But the New York Times wouldn't have even had to wait for other more reputable news agencies such as Fox news to gather and report on these statistics. They could have looked up a Kiowa county web site to get detailed information about the recovery operations as early as April 6th which is 2 days prior to the canned NY Times report. The report details rescue operations from all available resources that paints a stark contradiction to the NY Times portrayal of "an unmistakable emptiness in Greensburg".
Sun May 06, 2007, 04:49 PM CDTGREENSBURG, KS -
State and local agencies and volunteer organizations continue to respond to the devastation in Greensburg, caused by a tornado that struck the community Friday.
Governor Kathleen Sebelius declared a State of Disaster Emergency for Kiowa County.
The American Red Cross has established two shelters in Haviland. Approximately 300 people were sheltered during the night. Red Cross officials are advising people concerned about the safety of friends and family to go American Red Cross website (www.redcross.org) and click on the ?Safe and Well? link to enter information about the person being sought.
The Salvation Army is establishing a donations center, a social services center and a distribution center in Haviland. They are requesting donations of cash only at this time.
The Salvation Army has also established three canteens in Greensburg to feed storm victims and rescue workers.
The Kansas Division of Emergency Management is coordinating response and recovery operations. Soldiers and airmen from the Kansas National Guard are assisting with security, communications and shelter missions.
The Guardsmen are from the 1st Battalion, 161st Field Artillery, 891st Engineer Battalion and 184th Air Refueling Wing. The 134th Air Control Squadron is supplying two 120 kW generators to assist in search and rescue operations and 1,500 gallons of water.
Eighteen light sets from the 184th ARW have also been sent to Greensburg to provide light for response and recovery operations. The Pratt Kansas National Guard armory has been opened as a staging area for logistic support.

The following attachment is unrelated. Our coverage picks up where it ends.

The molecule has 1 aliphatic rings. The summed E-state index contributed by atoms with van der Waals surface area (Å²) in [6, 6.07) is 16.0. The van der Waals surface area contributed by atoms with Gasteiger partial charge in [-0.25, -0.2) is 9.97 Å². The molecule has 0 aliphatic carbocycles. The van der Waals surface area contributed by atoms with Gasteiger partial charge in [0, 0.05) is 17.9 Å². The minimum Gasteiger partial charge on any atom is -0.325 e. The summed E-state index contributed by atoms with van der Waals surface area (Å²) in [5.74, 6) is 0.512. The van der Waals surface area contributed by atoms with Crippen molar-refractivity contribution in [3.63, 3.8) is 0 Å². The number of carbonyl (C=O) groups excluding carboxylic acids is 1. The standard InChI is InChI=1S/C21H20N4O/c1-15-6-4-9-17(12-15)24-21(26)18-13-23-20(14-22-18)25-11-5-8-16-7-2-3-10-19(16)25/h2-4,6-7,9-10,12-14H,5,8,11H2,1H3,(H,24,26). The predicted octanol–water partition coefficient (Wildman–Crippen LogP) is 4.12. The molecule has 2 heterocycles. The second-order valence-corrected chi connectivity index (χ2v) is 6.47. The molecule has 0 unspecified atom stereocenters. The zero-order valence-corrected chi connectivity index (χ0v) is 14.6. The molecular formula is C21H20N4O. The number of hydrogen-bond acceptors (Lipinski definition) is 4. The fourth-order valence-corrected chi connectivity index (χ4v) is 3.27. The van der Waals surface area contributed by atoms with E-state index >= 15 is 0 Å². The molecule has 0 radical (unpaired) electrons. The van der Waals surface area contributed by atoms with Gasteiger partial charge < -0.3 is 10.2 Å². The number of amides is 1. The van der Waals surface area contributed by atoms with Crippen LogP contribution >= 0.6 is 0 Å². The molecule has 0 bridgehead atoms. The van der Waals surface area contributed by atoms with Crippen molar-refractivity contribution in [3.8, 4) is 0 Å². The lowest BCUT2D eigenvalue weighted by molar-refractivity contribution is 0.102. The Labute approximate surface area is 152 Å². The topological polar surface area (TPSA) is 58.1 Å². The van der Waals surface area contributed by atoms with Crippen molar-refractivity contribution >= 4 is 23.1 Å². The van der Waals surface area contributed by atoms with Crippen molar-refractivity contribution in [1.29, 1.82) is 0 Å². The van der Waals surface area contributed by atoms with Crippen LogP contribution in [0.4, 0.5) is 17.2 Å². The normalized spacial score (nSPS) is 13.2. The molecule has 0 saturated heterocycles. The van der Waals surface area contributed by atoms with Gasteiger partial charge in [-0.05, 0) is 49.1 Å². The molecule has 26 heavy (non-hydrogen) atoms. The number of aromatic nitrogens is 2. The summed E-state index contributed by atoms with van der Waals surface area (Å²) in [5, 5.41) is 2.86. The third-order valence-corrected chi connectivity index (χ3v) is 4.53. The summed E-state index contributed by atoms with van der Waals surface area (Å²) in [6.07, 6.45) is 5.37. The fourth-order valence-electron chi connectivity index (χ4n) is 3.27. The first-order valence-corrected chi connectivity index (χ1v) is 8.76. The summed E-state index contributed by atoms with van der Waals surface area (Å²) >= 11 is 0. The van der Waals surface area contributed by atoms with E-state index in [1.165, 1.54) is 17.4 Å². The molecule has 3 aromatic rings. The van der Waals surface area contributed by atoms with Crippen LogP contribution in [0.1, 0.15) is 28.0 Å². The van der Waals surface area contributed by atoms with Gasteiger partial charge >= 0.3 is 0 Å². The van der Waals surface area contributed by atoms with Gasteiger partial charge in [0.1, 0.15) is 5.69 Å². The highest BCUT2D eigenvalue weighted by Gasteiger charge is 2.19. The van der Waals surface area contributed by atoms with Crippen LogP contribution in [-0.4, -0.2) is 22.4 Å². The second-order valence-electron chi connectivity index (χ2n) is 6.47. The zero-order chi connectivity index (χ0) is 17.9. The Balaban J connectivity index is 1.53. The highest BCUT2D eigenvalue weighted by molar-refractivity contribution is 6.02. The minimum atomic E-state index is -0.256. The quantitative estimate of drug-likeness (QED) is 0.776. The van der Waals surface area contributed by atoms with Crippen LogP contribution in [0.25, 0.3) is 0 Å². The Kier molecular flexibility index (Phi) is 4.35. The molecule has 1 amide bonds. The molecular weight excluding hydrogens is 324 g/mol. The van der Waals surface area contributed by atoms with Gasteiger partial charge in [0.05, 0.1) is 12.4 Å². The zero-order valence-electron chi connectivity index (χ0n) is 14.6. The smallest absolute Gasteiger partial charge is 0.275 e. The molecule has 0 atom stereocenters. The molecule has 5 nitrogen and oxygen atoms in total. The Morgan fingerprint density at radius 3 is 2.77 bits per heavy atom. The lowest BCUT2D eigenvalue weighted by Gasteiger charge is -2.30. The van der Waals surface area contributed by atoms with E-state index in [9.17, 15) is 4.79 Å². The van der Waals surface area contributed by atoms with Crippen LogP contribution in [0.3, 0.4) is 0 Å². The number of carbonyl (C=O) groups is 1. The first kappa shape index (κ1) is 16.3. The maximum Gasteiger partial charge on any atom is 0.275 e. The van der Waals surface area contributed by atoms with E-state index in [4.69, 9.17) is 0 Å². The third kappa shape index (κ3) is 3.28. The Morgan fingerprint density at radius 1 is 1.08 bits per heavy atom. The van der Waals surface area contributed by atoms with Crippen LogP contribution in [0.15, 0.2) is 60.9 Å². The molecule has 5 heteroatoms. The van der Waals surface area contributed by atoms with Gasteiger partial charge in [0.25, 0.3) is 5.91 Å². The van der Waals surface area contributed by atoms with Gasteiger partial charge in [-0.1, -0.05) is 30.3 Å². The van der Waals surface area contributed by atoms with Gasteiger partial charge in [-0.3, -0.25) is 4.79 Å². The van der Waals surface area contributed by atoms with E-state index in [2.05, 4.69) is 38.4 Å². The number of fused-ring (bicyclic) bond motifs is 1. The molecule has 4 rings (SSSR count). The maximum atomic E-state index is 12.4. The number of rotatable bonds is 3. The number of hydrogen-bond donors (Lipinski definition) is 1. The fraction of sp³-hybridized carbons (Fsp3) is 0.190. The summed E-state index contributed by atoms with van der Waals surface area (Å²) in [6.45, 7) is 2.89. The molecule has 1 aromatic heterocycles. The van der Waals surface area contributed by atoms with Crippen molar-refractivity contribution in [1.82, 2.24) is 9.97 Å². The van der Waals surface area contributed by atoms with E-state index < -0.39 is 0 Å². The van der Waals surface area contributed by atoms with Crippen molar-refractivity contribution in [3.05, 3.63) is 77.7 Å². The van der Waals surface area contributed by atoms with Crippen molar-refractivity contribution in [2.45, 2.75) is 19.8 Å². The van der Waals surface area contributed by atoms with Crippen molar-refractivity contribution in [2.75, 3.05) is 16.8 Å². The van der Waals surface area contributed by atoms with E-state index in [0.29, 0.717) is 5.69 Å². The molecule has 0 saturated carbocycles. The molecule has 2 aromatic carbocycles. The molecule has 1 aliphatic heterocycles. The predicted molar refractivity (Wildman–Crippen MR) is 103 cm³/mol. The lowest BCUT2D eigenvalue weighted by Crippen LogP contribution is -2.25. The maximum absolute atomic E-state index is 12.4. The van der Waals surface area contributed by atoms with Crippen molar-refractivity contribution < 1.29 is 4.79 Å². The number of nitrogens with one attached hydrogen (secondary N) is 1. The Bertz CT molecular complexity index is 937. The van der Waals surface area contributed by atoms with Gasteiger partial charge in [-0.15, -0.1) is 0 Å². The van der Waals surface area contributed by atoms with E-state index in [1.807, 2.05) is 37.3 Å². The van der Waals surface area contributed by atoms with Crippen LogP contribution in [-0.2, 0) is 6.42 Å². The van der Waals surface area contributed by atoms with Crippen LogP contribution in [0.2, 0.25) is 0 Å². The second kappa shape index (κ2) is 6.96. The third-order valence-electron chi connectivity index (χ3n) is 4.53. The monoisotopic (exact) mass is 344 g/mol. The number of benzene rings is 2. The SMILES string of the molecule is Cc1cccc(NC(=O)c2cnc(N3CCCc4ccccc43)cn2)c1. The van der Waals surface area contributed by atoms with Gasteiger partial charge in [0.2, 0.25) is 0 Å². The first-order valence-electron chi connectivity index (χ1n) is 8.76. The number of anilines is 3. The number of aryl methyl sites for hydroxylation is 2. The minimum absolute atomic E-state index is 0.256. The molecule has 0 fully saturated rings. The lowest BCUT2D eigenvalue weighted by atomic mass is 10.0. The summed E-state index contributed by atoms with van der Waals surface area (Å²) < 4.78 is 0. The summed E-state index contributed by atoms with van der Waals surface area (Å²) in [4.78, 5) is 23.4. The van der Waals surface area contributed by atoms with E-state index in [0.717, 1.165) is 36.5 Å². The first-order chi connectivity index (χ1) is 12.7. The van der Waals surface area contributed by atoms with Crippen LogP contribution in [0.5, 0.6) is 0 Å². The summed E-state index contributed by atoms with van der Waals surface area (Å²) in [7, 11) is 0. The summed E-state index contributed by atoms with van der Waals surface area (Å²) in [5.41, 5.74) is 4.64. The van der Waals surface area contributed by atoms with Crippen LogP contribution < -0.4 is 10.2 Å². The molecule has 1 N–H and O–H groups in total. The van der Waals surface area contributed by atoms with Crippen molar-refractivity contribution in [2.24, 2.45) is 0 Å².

The Kansas Highway Patrol is also assisting with reestablishing communications and public safety issues.
The Kansas Department of Transportation has provided roadblocks and signage to keep out authorized persons from entering the area. KDOT is also involved in clearing debris from highways to so rescue vehicles can get into the affected areas. The State Fire Marshal is checking into any reported hazardous materials.
Wichita Search and Rescue has dispatched several teams to assist with search and rescue operations and Sedgwick County Public Health Emergency Team has been sent to the area with staff, consumable supplies and durable equipment, including two generators.
Kansas Insurance Commissioner Sandy Praeger has contacted all major property insurance companies in Kansas. Claims agents will be making damage assessments as soon as it is deemed safe to return to the area, probably Monday.
Power outages have been reported throughout Kiowa and surrounding counties. Cell phones and land line communications were also severely impacted. The Kansas National Guard mobile incident command vehicle is on site, as well as the Kansas Department of Transportation communications-on-wheels vehicle and the Kansas Highway Patrol sent its command and communications vehicle to assist in restoration of communication systems.
911 communications have been restored by the KDOT vehicle.
Sedgwick County sent a search and rescue crew to the city to assist in evacuation efforts at the local hospital, which was damaged by the tornado. Approximately 30 people were rescued from the hospital with minor injuries.
Emergency crews from surrounding counties are also assisting with medical response. Two quadrants have been searched and two are still being searched.
The City of Hutchinson sent four police officers, two patrol cars and three pick-up trucks with portable generators to Greensburg.
The Civil Air Patrol conducted several air reconnaissance flights to survey damages in coordination with flights by the Kansas Highway Patrol.
There is no doubt in my mind that the devastation was horrendous. But that doesn't absolve the news reporters in the mainstream media from their obligation to report the news instead of making it up. This is a ridiculous example of the New York Times displaying their lack of journalistic standards by trying to create news in the hopes that activists will suddenly sprout out of the woodwork and boost their flagging circulation. Perhaps they'd be better off by doing their own rescue operation and gutting the paper from activists who appear to know little about journalism and much about disaster baiting.
Terry Trippany is the editor of Webloggin